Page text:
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books.google.com... This site has some of his sheet music go to page 134
edit on 15-4-2012 by lonewolf10 because: (no reason given)



posted on Apr, 15 2012 @ 09:30 PM
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Originally posted by PhysicsAdept
reply to post by godspetrat
 


Yes, I assume you are correct...I will one day make the move to pursue this with the big-leagues. I have to think of the proper way to go about asking about this to a musically-educated group of people... Thanks!


I don't think they would mind you asking, just think if more was known, they would have published it already.



posted on Apr, 15 2012 @ 09:35 PM
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Originally posted by lonewolf10
books.google.com... This site has some of his sheet music go to page 134
edit on 15-4-2012 by lonewolf10 because: (no reason given)


OK, that's a good find, if it's the same guy. Seems to be. Kudos; I have a Master's Degree in Music Theory, and you sure trumped me! I just briefly listened to that waltz in my ., and will give it a closer look after I post this, but it sounds a lot like a Chopin waltz! I guess not lost to history after all, but in the more obscure sources. OP, take note!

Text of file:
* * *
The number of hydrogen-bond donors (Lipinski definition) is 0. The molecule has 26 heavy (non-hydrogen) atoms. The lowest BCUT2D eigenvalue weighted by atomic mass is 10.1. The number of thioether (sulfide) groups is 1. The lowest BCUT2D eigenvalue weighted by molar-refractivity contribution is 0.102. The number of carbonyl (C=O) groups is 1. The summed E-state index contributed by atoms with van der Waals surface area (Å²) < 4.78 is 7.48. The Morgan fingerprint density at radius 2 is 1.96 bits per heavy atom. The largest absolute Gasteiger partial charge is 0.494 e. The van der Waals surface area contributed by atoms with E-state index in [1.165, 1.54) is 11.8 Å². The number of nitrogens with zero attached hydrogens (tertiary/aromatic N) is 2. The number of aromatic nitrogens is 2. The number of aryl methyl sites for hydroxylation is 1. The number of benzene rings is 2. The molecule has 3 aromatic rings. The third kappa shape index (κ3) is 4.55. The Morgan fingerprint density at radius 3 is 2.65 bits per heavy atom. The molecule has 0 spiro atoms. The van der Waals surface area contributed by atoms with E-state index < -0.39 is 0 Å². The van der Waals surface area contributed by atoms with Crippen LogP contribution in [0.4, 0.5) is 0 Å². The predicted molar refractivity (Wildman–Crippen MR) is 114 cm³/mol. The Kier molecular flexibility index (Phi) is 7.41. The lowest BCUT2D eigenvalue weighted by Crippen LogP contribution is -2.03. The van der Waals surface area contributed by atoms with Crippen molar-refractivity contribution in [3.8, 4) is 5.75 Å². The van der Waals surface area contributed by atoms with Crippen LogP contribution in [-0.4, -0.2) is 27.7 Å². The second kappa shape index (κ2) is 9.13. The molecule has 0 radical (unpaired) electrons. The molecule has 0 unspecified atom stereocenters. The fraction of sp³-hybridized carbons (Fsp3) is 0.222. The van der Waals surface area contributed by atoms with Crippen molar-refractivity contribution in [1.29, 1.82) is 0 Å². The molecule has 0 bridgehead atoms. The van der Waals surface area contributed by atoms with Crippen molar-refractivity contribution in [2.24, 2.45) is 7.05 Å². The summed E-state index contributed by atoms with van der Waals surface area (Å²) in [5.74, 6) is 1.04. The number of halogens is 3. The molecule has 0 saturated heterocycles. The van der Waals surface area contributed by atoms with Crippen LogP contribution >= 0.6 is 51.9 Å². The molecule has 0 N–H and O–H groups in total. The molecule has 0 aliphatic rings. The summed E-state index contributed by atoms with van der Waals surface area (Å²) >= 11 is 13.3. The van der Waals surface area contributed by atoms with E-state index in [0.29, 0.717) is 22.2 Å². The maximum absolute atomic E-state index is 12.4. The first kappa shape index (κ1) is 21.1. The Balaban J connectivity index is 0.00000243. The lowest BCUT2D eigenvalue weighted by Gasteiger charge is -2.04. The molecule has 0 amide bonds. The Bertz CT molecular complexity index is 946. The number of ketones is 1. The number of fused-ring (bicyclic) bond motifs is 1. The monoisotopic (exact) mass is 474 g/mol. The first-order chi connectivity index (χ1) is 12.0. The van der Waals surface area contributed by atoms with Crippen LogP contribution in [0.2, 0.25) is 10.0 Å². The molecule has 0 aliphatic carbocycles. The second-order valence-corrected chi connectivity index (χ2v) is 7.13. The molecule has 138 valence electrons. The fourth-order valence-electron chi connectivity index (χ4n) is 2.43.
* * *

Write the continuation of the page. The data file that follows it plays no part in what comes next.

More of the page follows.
Yes. Implied syncopation over the regular "oom-pah" of the bass and chords. I can see why this was an influence on the young Chopin!
edit on 15-4-2012 by godspetrat because: addition.



posted on Apr, 15 2012 @ 09:41 PM
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reply to post by PhysicsAdept
 


Nice work and nice research. It's always fun to find a historical nugget which has been overlooked, to a great extent, in the literature.

May I suggest that once this thread plays out, and as much data as possible is gathered, that you update the Wikipedia article (which I haven't looked at) on this fellow, as well as Chopin's article, to reflect Chopin's interest in, and admiration of, Rembielinski.